Tinnitus is a noise or ringing sound in the ears. A common problem, affecting about 1 in 5 people, it is not a condition itself. It is a symptom of an underlying condition, such as age-related hearing loss, ear injury, or a circulatory system disorder. Although bothersome, tinnitus usually isn’t a sign of something serious. Although it can worsen with age, for many people, tinnitus can improve with treatment. Treating an identified underlying cause sometimes helps. Other treatments may reduce or mask the noise, making tinnitus less noticeable.
Symptoms of tinnitus include:
The phantom noise may vary in pitch from a low roar to a high squeal, and it may be heard in one or both ears. In some cases, the sound can be so loud that it may even interfere with one’s ability to concentrate or hear actual sound. Tinnitus may be present all the time, or it may come and go. There are two types of tinnitus:
Subjective tinnitus is tinnitus only you can hear. This is the most common type of tinnitus. It can be caused by ear problems in your outer, middle or inner ear, or by problems with the hearing nerves or the part of your brain that interprets nerve signals as sounds.
Objective tinnitus is tinnitus that can actually be heard by your doctor during an examination. This rare type of tinnitus may be caused by a blood vessel problem, an inner ear bone condition, or muscle contractions.
In many cases, the exact cause of tinnitus is never found. The most common cause of tinnitus is damage to inner ear cells. Tiny delicate hairs in your inner ear move in relation to the pressure of sound waves. This triggers ear cells to release an electrical signal through your nerves into your brain. Your brain then interprets these signals as sound. If the hairs inside your inner ear are broken for some reason, they can “leak” random electrical impulses to your brain, causing tinnitus. Other possible causes include other ear problems, chronic health conditions, or injuries that affect nerves in your ear or the hearing part of the brain.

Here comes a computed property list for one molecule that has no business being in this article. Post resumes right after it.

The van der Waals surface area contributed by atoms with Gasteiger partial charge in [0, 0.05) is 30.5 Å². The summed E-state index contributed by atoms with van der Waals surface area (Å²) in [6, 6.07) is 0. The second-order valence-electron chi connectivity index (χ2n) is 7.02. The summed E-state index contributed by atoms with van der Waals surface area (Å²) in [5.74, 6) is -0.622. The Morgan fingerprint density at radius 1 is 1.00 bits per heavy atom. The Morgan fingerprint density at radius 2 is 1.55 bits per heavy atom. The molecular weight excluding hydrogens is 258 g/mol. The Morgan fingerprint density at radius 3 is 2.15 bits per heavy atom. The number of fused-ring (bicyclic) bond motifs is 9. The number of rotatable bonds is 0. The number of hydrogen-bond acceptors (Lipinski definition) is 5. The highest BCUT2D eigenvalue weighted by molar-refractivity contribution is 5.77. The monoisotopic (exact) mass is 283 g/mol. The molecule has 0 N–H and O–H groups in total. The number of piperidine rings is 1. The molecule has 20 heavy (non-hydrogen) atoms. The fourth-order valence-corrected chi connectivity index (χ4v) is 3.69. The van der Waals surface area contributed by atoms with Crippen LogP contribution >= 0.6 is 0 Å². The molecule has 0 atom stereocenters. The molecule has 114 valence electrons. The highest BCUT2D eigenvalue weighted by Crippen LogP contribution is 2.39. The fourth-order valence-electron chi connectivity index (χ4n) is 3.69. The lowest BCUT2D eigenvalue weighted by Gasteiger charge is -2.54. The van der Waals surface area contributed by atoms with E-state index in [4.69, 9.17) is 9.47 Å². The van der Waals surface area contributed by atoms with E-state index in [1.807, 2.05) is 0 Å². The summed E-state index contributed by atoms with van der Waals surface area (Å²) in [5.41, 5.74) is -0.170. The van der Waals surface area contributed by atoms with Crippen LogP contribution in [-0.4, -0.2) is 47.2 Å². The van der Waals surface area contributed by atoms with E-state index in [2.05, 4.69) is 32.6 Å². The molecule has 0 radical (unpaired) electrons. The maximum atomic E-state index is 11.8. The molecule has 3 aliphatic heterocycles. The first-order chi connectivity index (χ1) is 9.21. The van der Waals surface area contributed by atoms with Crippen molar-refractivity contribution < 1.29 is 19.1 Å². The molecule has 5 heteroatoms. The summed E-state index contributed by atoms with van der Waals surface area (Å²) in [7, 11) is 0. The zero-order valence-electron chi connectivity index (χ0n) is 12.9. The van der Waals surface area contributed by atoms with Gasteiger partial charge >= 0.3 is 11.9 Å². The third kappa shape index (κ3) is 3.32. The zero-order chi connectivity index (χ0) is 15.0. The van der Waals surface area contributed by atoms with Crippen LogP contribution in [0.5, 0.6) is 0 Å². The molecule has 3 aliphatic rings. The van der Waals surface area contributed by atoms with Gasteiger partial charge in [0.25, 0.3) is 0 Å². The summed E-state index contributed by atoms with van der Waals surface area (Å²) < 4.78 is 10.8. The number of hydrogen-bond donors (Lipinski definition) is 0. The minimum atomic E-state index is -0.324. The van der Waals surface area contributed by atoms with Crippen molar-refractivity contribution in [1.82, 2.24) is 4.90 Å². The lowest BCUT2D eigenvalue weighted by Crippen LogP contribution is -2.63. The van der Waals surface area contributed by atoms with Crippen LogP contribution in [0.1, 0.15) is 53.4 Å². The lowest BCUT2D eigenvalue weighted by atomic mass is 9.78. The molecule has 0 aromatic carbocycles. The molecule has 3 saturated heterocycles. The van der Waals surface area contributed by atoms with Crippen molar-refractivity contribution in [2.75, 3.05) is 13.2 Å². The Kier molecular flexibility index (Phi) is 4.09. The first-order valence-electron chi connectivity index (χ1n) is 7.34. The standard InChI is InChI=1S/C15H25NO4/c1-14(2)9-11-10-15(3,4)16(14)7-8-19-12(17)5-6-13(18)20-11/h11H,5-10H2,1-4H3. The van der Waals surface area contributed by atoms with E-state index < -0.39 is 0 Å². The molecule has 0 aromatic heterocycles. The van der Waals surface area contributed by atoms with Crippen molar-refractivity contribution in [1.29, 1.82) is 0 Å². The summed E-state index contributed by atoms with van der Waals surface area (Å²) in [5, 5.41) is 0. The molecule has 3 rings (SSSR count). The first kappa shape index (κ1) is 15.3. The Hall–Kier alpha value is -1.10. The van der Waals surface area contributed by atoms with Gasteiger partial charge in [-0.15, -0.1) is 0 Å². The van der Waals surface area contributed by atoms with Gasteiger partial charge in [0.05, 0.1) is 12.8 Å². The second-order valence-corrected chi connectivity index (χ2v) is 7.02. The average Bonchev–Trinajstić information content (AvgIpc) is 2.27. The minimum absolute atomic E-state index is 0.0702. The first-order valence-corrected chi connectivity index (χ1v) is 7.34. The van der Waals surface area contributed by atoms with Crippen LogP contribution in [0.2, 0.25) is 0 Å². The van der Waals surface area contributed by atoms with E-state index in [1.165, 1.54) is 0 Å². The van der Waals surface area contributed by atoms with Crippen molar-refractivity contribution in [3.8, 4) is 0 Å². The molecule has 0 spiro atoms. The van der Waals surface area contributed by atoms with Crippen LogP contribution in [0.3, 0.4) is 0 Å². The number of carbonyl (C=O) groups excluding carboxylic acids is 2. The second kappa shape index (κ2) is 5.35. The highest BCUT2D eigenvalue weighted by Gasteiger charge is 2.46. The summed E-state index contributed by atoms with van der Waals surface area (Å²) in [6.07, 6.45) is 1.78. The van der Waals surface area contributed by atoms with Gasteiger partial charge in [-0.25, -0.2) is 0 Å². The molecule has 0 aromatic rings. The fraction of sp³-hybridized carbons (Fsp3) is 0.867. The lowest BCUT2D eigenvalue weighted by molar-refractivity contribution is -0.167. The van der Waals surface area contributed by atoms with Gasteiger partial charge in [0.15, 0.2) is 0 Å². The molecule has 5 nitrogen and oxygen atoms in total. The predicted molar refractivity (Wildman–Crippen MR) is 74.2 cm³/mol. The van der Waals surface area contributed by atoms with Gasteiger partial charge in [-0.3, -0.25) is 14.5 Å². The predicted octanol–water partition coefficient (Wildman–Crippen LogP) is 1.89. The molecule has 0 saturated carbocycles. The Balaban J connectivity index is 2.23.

In many people, tinnitus is caused by one of these conditions:
Age-related hearing loss
Exposure to loud noise
Ear bone changes
Less common causes include:
Temperomandibular joint (TMJ) disorders
Head injuries or neck injuries
Head and neck tumors
High blood pressure
Turbulent blood flow
Malformation of capillaries
Use of antibiotics, cancer medications, diuretics, quinine medications, antidepressants, or aspirin
As with most health issues, smokers have a higher risk of developing tinnitus.
Tinnitus can significantly affect quality of life. Although it affects people differently, if you have tinnitus, you may also experience fatigue, stress, sleeping problems, trouble concentrating, memory problems, depression, anxiety, and irritability. Though treating these conditions may not affect tinnitus directly, they can definitely help you feel better.